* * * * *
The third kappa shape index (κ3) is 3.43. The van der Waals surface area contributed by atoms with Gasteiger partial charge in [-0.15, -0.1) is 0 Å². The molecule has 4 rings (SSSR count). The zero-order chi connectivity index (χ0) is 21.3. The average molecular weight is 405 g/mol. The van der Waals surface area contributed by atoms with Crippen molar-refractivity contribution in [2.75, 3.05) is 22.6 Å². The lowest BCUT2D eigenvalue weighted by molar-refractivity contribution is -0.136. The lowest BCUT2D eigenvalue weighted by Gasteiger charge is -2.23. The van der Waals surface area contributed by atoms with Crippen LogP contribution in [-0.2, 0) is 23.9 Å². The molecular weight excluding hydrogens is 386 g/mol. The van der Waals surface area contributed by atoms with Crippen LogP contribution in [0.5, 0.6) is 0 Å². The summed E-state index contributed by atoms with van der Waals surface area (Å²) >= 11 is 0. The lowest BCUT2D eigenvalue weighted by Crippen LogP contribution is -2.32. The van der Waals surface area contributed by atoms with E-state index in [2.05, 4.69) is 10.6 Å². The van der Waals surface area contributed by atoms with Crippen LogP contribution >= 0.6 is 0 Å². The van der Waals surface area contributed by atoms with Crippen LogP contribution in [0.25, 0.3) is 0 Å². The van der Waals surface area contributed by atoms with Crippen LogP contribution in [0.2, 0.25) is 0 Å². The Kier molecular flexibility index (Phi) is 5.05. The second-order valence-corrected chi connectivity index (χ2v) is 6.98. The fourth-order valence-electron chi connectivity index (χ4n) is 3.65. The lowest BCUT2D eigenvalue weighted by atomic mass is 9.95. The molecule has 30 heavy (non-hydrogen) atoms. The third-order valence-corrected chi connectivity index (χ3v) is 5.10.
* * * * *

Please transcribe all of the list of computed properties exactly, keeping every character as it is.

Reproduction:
The third kappa shape index (κ3) is 3.43. The van der Waals surface area contributed by atoms with Gasteiger partial charge in [-0.15, -0.1) is 0 Å². The molecule has 4 rings (SSSR count). The zero-order chi connectivity index (χ0) is 21.3. The average molecular weight is 405 g/mol. The van der Waals surface area contributed by atoms with Crippen molar-refractivity contribution in [2.75, 3.05) is 22.6 Å². The lowest BCUT2D eigenvalue weighted by molar-refractivity contribution is -0.136. The lowest BCUT2D eigenvalue weighted by Gasteiger charge is -2.23. The van der Waals surface area contributed by atoms with Crippen LogP contribution in [-0.2, 0) is 23.9 Å². The molecular weight excluding hydrogens is 386 g/mol. The van der Waals surface area contributed by atoms with Crippen LogP contribution in [0.5, 0.6) is 0 Å². The summed E-state index contributed by atoms with van der Waals surface area (Å²) >= 11 is 0. The lowest BCUT2D eigenvalue weighted by Crippen LogP contribution is -2.32. The van der Waals surface area contributed by atoms with E-state index in [2.05, 4.69) is 10.6 Å². The van der Waals surface area contributed by atoms with Crippen LogP contribution >= 0.6 is 0 Å². The van der Waals surface area contributed by atoms with Crippen LogP contribution in [0.25, 0.3) is 0 Å². The van der Waals surface area contributed by atoms with Crippen LogP contribution in [0.2, 0.25) is 0 Å². The Kier molecular flexibility index (Phi) is 5.05. The second-order valence-corrected chi connectivity index (χ2v) is 6.98. The fourth-order valence-electron chi connectivity index (χ4n) is 3.65. The lowest BCUT2D eigenvalue weighted by atomic mass is 9.95. The molecule has 30 heavy (non-hydrogen) atoms. The third-order valence-corrected chi connectivity index (χ3v) is 5.10.